The app’s map management is somewhat disorganized, allowing only one map to be stored at a time, which might be inconvenient for multi-story homes. Room division is left to the user’s discretion if they wish to clean specific areas separately. The app also offers virtual barriers for more control. For spot cleaning, you need to create a room within a room using the map editor. Cleaning settings include cleaning the entire house or specific rooms with two suction power levels and an Auto mode for carpet detection.
The app lacks real-time tracking of the robot’s movements, so you must wait until the cleaning cycle finishes to check its path. Coverage maps appear in the history section, displaying the cleaned areas. Given the VR7’s dedicated sensor for detecting objects, some users might have expected obstacle information. MyKobold supports scheduled cleanings for different days of the week but remains relatively simple in terms of functionality.
Maintenance and Cleaning Performance
The Kobold VR7 requires minimal daily maintenance, and the absence of a mop simplifies this process compared to more versatile robots. However, a few aspects deserve attention.
The automatic collector emptying system works effectively, but sometimes, the robot loses some debris when returning to the station, scattering it on the floor. Additionally, the HEPA filter requires regular cleaning, as it tends to accumulate dirt. The absence of a filter-cleaning tool is a missed opportunity, similar to what Neato provided.
Replacing the station’s dust bag, while hygienic, is somewhat impractical due to the rear access. Removing the station from the wall, especially when the VK7 stick vacuum is attached, can be cumbersome. At €20 for a pack of six bags from Kobold, this presents an additional cost. It would have been more convenient if the same bags used for the VK7 broom were compatible, streamlining orders.
Other routine tasks, such as sensor and brush maintenance, are straightforward and don’t pose significant challenges. Accessibility without the need for tools is a practical aspect.
Equipped with a laser rangefinder (LiDAR) on top and a TOF sensor at the front, the Kobold VR7 maps the home meticulously and detects minor obstacles to navigate around them. It also features a standard set of sensors, particularly for vacuuming.
In practice, the robot performs well in tidy environments. Although it’s not perfect, its D-shape design allows it to clean corners effectively. The brush is less advanced than Neato models, sometimes leaving a small debris strip. However, the VR7 approaches walls closely before reversing and turning, making it a comprehensive cleaner.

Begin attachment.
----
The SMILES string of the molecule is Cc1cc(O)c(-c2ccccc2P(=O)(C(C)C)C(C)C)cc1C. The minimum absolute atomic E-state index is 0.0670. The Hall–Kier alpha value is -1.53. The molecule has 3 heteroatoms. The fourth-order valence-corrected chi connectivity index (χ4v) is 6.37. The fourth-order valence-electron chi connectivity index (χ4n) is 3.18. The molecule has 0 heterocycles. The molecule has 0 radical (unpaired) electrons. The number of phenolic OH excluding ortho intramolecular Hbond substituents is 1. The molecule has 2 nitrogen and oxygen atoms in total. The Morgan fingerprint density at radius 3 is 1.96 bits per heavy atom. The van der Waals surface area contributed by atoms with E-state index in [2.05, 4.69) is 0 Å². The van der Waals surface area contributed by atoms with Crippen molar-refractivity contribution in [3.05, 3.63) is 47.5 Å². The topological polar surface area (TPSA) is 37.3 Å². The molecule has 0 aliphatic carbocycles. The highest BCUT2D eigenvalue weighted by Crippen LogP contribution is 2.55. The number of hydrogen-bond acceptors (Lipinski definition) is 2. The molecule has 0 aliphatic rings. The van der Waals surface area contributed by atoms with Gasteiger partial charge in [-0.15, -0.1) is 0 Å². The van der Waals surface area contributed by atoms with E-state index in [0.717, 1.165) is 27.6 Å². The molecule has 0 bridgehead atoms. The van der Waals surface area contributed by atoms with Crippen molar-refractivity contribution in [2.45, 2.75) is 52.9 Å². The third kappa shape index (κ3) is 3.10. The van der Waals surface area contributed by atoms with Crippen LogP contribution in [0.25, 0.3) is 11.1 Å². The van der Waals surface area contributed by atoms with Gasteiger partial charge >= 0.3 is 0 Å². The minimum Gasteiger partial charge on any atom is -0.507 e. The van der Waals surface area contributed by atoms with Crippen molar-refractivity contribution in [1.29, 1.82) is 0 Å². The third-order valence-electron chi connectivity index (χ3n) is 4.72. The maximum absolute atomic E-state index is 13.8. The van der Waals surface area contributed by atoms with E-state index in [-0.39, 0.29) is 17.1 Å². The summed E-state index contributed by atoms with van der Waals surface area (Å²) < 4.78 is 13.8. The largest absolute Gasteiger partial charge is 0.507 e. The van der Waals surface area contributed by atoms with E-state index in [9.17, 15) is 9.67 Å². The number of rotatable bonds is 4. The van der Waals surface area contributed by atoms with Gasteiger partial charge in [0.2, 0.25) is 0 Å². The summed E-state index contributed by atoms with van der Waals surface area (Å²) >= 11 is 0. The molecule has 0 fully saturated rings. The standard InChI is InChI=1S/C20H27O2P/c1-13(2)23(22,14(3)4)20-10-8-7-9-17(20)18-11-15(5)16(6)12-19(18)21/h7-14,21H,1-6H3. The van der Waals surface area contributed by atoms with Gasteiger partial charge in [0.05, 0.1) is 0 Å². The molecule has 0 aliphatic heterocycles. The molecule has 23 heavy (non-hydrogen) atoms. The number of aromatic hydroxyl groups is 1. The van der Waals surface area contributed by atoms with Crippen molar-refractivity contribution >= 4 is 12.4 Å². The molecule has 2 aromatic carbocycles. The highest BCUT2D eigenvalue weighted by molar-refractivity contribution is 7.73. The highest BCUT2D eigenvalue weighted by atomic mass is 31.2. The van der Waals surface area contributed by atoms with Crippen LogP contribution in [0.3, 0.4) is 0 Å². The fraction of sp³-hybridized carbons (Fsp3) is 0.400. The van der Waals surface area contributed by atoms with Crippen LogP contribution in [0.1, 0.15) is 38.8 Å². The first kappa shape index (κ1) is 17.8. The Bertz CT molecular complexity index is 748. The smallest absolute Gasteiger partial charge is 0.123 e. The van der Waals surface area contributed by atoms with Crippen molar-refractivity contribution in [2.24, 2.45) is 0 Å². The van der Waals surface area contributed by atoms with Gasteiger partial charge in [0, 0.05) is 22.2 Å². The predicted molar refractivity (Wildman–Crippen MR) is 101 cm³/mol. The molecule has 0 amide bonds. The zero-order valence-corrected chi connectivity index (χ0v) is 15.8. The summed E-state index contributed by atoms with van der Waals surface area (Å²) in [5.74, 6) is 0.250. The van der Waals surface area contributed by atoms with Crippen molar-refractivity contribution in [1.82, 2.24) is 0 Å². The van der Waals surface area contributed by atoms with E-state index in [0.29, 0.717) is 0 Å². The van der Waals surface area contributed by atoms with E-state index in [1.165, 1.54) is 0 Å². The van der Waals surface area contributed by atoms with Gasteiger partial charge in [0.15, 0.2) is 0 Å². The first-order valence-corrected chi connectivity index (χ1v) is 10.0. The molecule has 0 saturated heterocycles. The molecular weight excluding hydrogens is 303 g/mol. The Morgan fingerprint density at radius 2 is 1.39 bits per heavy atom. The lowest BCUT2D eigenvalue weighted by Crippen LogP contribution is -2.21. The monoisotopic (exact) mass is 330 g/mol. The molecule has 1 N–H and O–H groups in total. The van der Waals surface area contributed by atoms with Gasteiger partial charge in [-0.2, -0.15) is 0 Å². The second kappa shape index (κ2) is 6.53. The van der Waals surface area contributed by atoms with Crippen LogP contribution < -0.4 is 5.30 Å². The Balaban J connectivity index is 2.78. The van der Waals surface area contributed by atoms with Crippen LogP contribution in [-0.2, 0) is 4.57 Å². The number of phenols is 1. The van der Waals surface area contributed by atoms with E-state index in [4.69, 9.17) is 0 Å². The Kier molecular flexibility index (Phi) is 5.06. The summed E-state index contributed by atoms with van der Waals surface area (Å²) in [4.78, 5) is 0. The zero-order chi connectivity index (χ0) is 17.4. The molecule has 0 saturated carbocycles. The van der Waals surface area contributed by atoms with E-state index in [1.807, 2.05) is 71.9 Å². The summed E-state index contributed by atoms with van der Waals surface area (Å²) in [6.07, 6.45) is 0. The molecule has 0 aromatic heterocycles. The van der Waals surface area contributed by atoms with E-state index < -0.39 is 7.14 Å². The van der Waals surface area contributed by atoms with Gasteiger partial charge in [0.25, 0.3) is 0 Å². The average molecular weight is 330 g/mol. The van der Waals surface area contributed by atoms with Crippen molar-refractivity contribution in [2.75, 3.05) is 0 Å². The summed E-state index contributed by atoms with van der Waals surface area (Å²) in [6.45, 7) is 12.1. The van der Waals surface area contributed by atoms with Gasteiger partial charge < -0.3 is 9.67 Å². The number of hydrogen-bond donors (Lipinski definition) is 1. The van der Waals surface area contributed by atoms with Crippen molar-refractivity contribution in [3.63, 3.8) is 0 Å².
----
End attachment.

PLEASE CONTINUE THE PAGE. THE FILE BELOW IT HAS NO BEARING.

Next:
The robot starts by circumnavigating the rooms (or predefined areas within large rooms) and then crosses them. It may occasionally make early U-turns, leaving behind some uncleaned areas, usually small ones. Despite the TOF sensor, the VR7 often fails to detect small obstacles, including textiles, containers, or cables.
Occasionally, the robot may get stuck or struggle with the legs of certain types of furniture. It doesn’t attempt to move curtains that reach the floor and instead avoids them by cleaning around. Users should be cautious about moving large furniture or objects, as the robot might not return to familiar paths. Resetting the map might be necessary to regain its orientation. In a cluttered environment, the VR7 adapts well after minor adjustments and generally avoids getting lost. This contrasts with some competitors, such as iRobot’s Roomba J7+.
Notably, the Kobold VR7 excelled in our navigation test, collecting a significant portion of debris at a rate of 76%.
The Kobold VR7 comes close to the top-performing robots regarding suction power but faces a vexing issue. Debris enters the collector through two suction ports: the primary one at the front of the motorized brush and a narrower one slightly behind it. Unfortunately, debris entering the second port tends to get stuck, and occasionally, they fall in front of the station when the robot docks.
Despite these concerns, the VR7 achieved commendable results in our tests. It captured up to 91% of debris on hard floors in Max mode. In Auto mode, where the motor operates at a lower power level on hard floors, it still collected 81% of debris before returning to full power on carpets. The Auto and Max modes produced similar results on fine and long-pile carpets, with debris capture rates ranging from 91% to 93% and 83% to 84%, respectively.